Orange bottle danger
by Melissa Snyder
Sep 05, 2010 | 2472 views | 0 0 comments | 32 32 recommendations | email to a friend | print

A survey by the National Center on Addiction and Substance Abuse found parents are dropping the ball on preventing their kids from using drugs, drinking and smoking.

Teenagers surveyed said it’s easier to buy narcotics than beer. Nearly half the 17-year-olds in the survey said they have at least one friend who abuses prescription drugs.

Former 10th Judicial District Drug Task Force Director Mike Hall warns parents about the dangers of prescription drugs.

In an effort to raise the awareness of the dangers of prescriptions drugs, which most teens are exposed to in their home, law enforcement has been delivering the message to families that teens could be at risk.

“If meth was an epidemic than prescription drugs are the plague,” Hall said. “It’s law enforcement’s biggest problem and it comes in a little orange bottle.”

One study revealed three in five preteens and teens can leisurely get prescription painkillers from their own home. A report by the U.S. Substance Abuse and Mental Health Services Administration also revealed students who are trying drugs for the first time are getting high on prescription medications.

According to many law enforcement agencies, most of the prescription drug abusers get their medicine legitimately at first. Usually as a result of an injury they need something to help with pain or help them with healing. “When they notice the pain is gone and the feeling is pretty good, they go back for more and before they know it they are hooked,” Hall said. “It’s all sorts of people too — nurses, doctors and even police.”

Among the teen users, prescription pills are quickly becoming the choice because they seem more socially appropriate than drugs off of the streets.


Today, if you hear the phrase “Pharm Party,” it has nothing to do with a barn or farm animals. Sadly, it is a term referring to a potentially deadly and unhealthy party. Pharm is short for pharmaceuticals such as Oxycontin, Vicodin, Xanax, Valium, Prozac, Zoloft and other powerful pills.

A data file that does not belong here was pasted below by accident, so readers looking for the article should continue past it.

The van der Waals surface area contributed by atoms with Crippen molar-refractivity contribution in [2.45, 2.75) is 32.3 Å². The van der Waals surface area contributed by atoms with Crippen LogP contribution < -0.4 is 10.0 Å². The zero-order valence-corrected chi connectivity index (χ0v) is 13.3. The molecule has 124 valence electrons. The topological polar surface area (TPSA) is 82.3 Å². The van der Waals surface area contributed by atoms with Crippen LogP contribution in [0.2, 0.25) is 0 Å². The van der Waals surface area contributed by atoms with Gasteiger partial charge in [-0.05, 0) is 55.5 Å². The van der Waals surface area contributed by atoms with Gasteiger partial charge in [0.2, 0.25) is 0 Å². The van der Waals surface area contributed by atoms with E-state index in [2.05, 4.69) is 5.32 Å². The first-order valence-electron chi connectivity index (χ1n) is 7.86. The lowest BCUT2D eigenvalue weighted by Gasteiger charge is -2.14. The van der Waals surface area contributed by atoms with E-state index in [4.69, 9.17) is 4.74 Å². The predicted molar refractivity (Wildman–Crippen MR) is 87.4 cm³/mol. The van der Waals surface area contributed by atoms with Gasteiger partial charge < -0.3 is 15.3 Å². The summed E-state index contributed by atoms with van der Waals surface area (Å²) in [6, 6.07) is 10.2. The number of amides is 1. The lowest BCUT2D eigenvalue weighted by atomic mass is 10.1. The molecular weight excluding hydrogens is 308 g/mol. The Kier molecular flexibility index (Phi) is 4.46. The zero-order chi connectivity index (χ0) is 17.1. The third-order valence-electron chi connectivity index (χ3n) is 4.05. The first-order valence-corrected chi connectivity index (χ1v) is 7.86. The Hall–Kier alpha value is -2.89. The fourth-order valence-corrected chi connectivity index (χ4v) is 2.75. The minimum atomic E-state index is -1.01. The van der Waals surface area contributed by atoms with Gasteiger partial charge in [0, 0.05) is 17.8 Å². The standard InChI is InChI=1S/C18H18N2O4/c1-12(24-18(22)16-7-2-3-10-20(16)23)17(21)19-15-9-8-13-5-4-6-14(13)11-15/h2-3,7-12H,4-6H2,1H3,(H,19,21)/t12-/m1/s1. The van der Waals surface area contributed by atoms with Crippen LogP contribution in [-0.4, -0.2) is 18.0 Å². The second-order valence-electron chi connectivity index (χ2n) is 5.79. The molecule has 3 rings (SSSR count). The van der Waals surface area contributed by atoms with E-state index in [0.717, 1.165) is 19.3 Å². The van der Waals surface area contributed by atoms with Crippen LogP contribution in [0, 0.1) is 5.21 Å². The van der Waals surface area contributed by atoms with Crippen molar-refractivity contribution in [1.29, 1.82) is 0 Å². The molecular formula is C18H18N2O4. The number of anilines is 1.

According to Hall, kids risk their lives and anything goes at these Pharm Parties.

“Usually each one attending will bring a handful of random pills from their house or their friend or family member’s house and a trail mix concoction goes into the bowl or baggie which is passed around.”

It’s up to us parents and caretakers to make sure prescription medicines are monitored and disposed of properly. It’s also important to talk openly and often with our children.


Keep track: Take note of how many pills are in a bottle or pill packet, and keep track of refills.

Set rules: Set clear rules for teens about all drug use, including not sharing medicine and always following the medical provider’s advice and dosage.

Follow rules: Be a good role model by following these rules with your own medicines.

Dispose of them properly: FDA guidelines for drug disposal are to follow any specific disposal instructions on the drug label which accompanies the medication. Do not flush prescription drugs down the toilet unless this information specifically instructs you to do so.

If no instructions are given, throw the drugs in the household trash, but first: Take them out of their original containers and mix them with an undesirable substance, such as used coffee grounds or kitty litter. The medication will be less appealing to children and pets, and unrecognizable to people who may intentionally go through your trash. Put them in a sealable bag, empty can or other container to prevent the medication from leaking or breaking out of a garbage bag.